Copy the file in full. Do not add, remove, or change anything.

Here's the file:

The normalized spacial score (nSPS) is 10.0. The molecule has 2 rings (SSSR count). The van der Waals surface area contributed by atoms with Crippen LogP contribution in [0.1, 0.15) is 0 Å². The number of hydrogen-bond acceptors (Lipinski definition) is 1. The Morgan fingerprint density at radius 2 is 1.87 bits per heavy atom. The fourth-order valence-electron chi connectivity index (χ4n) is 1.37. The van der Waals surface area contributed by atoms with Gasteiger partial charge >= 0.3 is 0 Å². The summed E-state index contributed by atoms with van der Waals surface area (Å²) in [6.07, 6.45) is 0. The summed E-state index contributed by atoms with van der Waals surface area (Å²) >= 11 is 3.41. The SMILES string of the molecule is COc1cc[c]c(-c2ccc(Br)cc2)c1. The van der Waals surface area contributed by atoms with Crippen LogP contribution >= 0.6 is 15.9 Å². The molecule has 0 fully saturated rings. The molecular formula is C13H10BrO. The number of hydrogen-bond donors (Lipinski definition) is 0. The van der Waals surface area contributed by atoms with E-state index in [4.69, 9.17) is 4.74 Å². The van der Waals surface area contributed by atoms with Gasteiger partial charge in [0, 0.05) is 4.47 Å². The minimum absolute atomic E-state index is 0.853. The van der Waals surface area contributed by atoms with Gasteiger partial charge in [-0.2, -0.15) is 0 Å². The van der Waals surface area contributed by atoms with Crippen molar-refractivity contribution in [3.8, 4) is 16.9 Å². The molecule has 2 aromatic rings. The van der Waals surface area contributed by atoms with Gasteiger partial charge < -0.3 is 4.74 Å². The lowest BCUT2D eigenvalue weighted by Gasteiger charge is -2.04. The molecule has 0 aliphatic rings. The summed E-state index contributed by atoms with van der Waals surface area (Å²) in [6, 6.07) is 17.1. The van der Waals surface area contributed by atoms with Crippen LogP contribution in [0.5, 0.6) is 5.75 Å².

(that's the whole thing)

The normalized spacial score (nSPS) is 10.0. The molecule has 2 rings (SSSR count). The van der Waals surface area contributed by atoms with Crippen LogP contribution in [0.1, 0.15) is 0 Å². The number of hydrogen-bond acceptors (Lipinski definition) is 1. The Morgan fingerprint density at radius 2 is 1.87 bits per heavy atom. The fourth-order valence-electron chi connectivity index (χ4n) is 1.37. The van der Waals surface area contributed by atoms with Gasteiger partial charge >= 0.3 is 0 Å². The summed E-state index contributed by atoms with van der Waals surface area (Å²) in [6.07, 6.45) is 0. The summed E-state index contributed by atoms with van der Waals surface area (Å²) >= 11 is 3.41. The SMILES string of the molecule is COc1cc[c]c(-c2ccc(Br)cc2)c1. The van der Waals surface area contributed by atoms with Crippen LogP contribution >= 0.6 is 15.9 Å². The molecule has 0 fully saturated rings. The molecular formula is C13H10BrO. The number of hydrogen-bond donors (Lipinski definition) is 0. The van der Waals surface area contributed by atoms with E-state index in [4.69, 9.17) is 4.74 Å². The van der Waals surface area contributed by atoms with Gasteiger partial charge in [0, 0.05) is 4.47 Å². The minimum absolute atomic E-state index is 0.853. The van der Waals surface area contributed by atoms with Gasteiger partial charge in [-0.2, -0.15) is 0 Å². The van der Waals surface area contributed by atoms with Crippen molar-refractivity contribution in [3.8, 4) is 16.9 Å². The molecule has 2 aromatic rings. The van der Waals surface area contributed by atoms with Gasteiger partial charge < -0.3 is 4.74 Å². The lowest BCUT2D eigenvalue weighted by Gasteiger charge is -2.04. The molecule has 0 aliphatic rings. The summed E-state index contributed by atoms with van der Waals surface area (Å²) in [6, 6.07) is 17.1. The van der Waals surface area contributed by atoms with Crippen LogP contribution in [0.5, 0.6) is 5.75 Å².